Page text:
We have all heard reference to the 4c’s of diamond grading, which refer to diamond cut, diamond color, diamond clarity, and the carat weight of a diamond. If you are like most consumers, diamond grading will become your primary focus as you try to find common ground to compare values and determine the attributes that are most important to you. As you move forward with the diamond buying process you will find that diamond grading and valuation involve concerns that cannot be easily explained on a diamond chart.
There is a great deal to learn about diamond grading and many of them go beyond the 4C’s. Consumers can use what they learn from their research to make comparisons among stones. They should speak with experts and purchase their diamond from a reputable jeweler who can provide guidance in the selection of the stone. Your jeweler can also provide cleaning, trade up, and maintenance service on diamond jewelry and engagement rings after your purchase.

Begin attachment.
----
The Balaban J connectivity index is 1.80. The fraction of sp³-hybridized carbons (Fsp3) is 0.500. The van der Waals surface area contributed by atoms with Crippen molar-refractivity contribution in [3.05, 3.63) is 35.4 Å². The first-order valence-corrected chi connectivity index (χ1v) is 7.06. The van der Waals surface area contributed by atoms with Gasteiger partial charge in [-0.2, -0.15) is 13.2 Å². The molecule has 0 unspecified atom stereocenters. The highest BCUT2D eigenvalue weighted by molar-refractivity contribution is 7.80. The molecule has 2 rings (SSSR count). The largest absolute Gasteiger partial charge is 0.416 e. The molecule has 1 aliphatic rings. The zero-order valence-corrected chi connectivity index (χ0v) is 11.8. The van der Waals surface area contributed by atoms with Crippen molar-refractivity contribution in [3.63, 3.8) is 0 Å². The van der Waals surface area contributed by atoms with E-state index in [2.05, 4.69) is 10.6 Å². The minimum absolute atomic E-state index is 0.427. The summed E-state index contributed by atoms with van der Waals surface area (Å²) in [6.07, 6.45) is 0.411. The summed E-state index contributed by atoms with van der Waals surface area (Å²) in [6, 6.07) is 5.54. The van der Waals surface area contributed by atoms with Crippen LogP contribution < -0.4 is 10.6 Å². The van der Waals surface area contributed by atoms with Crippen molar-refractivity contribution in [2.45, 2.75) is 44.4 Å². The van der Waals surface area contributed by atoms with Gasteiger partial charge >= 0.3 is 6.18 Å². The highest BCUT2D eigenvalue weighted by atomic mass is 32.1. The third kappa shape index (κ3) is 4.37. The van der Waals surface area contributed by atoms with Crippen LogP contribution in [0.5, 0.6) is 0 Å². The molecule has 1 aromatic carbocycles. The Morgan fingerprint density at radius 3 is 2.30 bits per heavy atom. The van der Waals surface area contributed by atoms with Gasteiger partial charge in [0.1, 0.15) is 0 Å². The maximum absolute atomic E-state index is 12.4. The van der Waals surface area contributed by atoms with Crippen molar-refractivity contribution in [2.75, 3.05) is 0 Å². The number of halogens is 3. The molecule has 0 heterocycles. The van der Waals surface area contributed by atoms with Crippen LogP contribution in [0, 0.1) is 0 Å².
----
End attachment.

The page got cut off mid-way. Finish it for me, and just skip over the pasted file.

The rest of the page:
The perfect diamond is the one that meets your needs. Before you set your sights on a flawless stone, you need to consider your budget and the grades that align with your personal taste. The only hard and fast rule you should adhere to is this: Choose characteristics visible to your naked eye before selecting characteristics that are not. A flawless diamond is not attractive if it is yellow or brown. A colorless “D” diamond does not make sense if its flaws are easily visible while being worn. Likewise, if a high color and clarity stone is poorly cut it will not be appealing to the eye.
Once you understand the basics of diamond grading you will have the ability to make a good decision. It will be worth your while to look at stones with a consultant. There is no substitute for a hands-on diamond grading experience. When you visit Jewelry Designs you can view a large selection of loose diamonds with our specialists in our diamond grading rooms. Examine clarity, color, and cut while comparing diamonds. Decide for yourself what grade suits your desires. The best qualities for one individual are not necessarily going to meet the criteria of another.